When it comes to bunk beds for kids, three words: versatility, versatility, versatility. This stylish bed works as a traditional bunk, or easily separates into a loft bed with a twin bed underneath (or an ‘I shaped’ bunk bed) – perfect for awkward or small spaces.
We often think bold and bright when we think of kids’ bedrooms but softer hues can be calming. Pick three tonal hues like the blue, green and cream here and carry them through from wall paints to furniture and accessories.
Spark your child’s imagination as they rest their weary heads with a fun ceiling hanging. Why not even create it yourselves? Simply invest in some colourful material, heavy thread and fabric paint and let your creativity run riot.
This is the one bedroom at the tiny Central Hotel & Café in Copenhagen, in the Vesterbro neighbourhood. The room necessarily makes use of the tiny space and even tinier windows, but the green walls with wooden accents adds plenty of interest to a potentially boxy bedroom.
well I was looking for ideas for a small room and how everything will fit into it, and I stumble on this website. I can now breathe a breath of fresh air cause I found several that I love. And the colour skim are amazing. Thanks much! Well appreciated.
A spare bedroom with wooden furniture and a window seat in the terrace house of Lady Wakefield. The beautiful Georgian window – found in a junk shop on the King’s Road – was added in 1998 by the owners.
We love this look because of the fresh take on what could potentially be a period interior. The yellow wall brings it bang up-to-date, freshening the space and bringing the whole room to life. The antique touches of mismatched frames, the oversized wooden bed, stripped back floorboards and the old chandelier contrast perfectly with the statement wall giving it oodles of character. The picture rail breaks up the room giving it plenty of height but the patchwork quilt, rug and cushions keep the room cosy. Image credit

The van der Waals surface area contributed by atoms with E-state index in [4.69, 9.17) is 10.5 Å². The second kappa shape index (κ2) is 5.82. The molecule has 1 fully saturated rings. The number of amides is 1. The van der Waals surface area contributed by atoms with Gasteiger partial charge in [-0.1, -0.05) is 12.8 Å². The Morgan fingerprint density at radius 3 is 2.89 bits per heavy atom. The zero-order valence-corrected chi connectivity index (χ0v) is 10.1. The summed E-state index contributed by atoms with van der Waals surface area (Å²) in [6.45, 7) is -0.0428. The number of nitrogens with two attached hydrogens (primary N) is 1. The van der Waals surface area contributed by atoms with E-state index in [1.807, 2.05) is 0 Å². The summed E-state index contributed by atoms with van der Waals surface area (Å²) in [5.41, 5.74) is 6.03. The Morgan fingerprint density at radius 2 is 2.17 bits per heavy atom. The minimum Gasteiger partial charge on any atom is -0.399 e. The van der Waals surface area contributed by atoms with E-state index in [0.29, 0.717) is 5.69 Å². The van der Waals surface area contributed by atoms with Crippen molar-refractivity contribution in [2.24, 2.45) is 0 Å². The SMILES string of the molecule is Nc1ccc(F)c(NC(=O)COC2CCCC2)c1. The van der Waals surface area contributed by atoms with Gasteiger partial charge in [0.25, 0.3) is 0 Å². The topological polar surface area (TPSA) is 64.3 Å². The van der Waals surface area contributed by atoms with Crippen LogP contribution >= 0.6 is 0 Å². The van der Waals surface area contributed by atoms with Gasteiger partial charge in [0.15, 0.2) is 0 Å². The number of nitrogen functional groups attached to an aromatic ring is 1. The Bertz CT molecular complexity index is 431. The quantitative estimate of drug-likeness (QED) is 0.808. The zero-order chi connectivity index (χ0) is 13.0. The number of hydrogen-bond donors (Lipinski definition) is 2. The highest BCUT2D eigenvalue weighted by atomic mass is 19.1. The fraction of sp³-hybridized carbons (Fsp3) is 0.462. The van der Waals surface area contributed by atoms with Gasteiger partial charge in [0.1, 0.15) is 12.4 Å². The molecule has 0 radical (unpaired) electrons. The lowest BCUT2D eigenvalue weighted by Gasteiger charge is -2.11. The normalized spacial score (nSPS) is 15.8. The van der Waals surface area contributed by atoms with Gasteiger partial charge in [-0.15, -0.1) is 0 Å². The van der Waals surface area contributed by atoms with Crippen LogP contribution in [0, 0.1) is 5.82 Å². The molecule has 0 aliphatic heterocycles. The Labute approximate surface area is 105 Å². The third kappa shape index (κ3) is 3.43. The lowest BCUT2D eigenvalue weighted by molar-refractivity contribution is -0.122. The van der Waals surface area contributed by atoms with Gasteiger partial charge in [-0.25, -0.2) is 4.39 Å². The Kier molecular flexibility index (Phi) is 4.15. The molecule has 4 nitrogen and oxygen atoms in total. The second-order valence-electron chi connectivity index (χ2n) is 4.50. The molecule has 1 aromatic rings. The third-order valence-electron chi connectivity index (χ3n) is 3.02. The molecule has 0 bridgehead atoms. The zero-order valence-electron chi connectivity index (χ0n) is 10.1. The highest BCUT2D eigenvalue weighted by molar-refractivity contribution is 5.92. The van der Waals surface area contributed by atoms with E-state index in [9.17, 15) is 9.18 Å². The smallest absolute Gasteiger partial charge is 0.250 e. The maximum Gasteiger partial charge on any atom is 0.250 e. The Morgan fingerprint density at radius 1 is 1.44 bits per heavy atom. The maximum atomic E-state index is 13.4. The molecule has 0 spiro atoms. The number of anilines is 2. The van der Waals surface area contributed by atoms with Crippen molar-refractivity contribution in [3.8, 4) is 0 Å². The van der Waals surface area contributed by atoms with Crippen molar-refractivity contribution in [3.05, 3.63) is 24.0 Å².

This is a house to fall in love with, located in a Cotswold village so unfeasibly pretty you want to bottle it to savour. In the bedroom you can almost do just that – it opens to the garden. The owners decorated it themselves but Nina Campbell is an old friend and ‘still have many things she found’. Here, they matched the bedcover from The White Company to the beams, given a greyish, limed-effect finish to retain a sense of airiness.
Teenage Girl BedroomsBedroom Diy TeenagerTeenage Girls FashionLittle Girl BedroomsTeenage Girl Bedroom DesignsBedroom Decor For Teen Girls Dream RoomsBedroom Decor Ideas For Teen GirlsBox Room Bedroom IdeasSquare Bedroom Ideas
Afraid of being too stark? To keep your small bedroom from feeling cold or void of personality, layer your whites with different textures and white-on-white patterns for drama. In the bedroom above, the simple addition of a patterned throw and chrome bedside lamps transforms the room for sterile to stylish.